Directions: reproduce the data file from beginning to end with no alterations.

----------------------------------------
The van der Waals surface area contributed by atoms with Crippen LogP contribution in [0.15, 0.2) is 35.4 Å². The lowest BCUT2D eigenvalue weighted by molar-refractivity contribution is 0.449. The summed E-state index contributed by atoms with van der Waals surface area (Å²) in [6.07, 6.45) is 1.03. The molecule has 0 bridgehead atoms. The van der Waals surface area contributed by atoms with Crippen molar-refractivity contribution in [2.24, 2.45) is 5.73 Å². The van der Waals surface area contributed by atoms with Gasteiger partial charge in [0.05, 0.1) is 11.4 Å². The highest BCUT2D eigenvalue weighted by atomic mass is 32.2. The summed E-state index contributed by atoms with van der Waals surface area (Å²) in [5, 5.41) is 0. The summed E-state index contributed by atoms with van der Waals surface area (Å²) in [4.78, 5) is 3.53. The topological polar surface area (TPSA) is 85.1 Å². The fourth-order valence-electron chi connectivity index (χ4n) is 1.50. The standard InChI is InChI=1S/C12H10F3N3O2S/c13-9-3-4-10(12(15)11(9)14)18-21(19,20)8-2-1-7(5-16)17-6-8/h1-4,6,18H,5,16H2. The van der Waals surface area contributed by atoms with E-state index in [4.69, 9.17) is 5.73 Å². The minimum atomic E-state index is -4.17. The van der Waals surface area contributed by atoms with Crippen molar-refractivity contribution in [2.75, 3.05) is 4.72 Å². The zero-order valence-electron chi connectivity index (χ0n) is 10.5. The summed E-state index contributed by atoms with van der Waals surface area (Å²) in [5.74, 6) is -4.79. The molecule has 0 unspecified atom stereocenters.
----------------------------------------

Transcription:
The van der Waals surface area contributed by atoms with Crippen LogP contribution in [0.15, 0.2) is 35.4 Å². The lowest BCUT2D eigenvalue weighted by molar-refractivity contribution is 0.449. The summed E-state index contributed by atoms with van der Waals surface area (Å²) in [6.07, 6.45) is 1.03. The molecule has 0 bridgehead atoms. The van der Waals surface area contributed by atoms with Crippen molar-refractivity contribution in [2.24, 2.45) is 5.73 Å². The van der Waals surface area contributed by atoms with Gasteiger partial charge in [0.05, 0.1) is 11.4 Å². The highest BCUT2D eigenvalue weighted by atomic mass is 32.2. The summed E-state index contributed by atoms with van der Waals surface area (Å²) in [5, 5.41) is 0. The summed E-state index contributed by atoms with van der Waals surface area (Å²) in [4.78, 5) is 3.53. The topological polar surface area (TPSA) is 85.1 Å². The fourth-order valence-electron chi connectivity index (χ4n) is 1.50. The standard InChI is InChI=1S/C12H10F3N3O2S/c13-9-3-4-10(12(15)11(9)14)18-21(19,20)8-2-1-7(5-16)17-6-8/h1-4,6,18H,5,16H2. The van der Waals surface area contributed by atoms with E-state index in [4.69, 9.17) is 5.73 Å². The minimum atomic E-state index is -4.17. The van der Waals surface area contributed by atoms with Crippen molar-refractivity contribution in [2.75, 3.05) is 4.72 Å². The zero-order valence-electron chi connectivity index (χ0n) is 10.5. The summed E-state index contributed by atoms with van der Waals surface area (Å²) in [5.74, 6) is -4.79. The molecule has 0 unspecified atom stereocenters.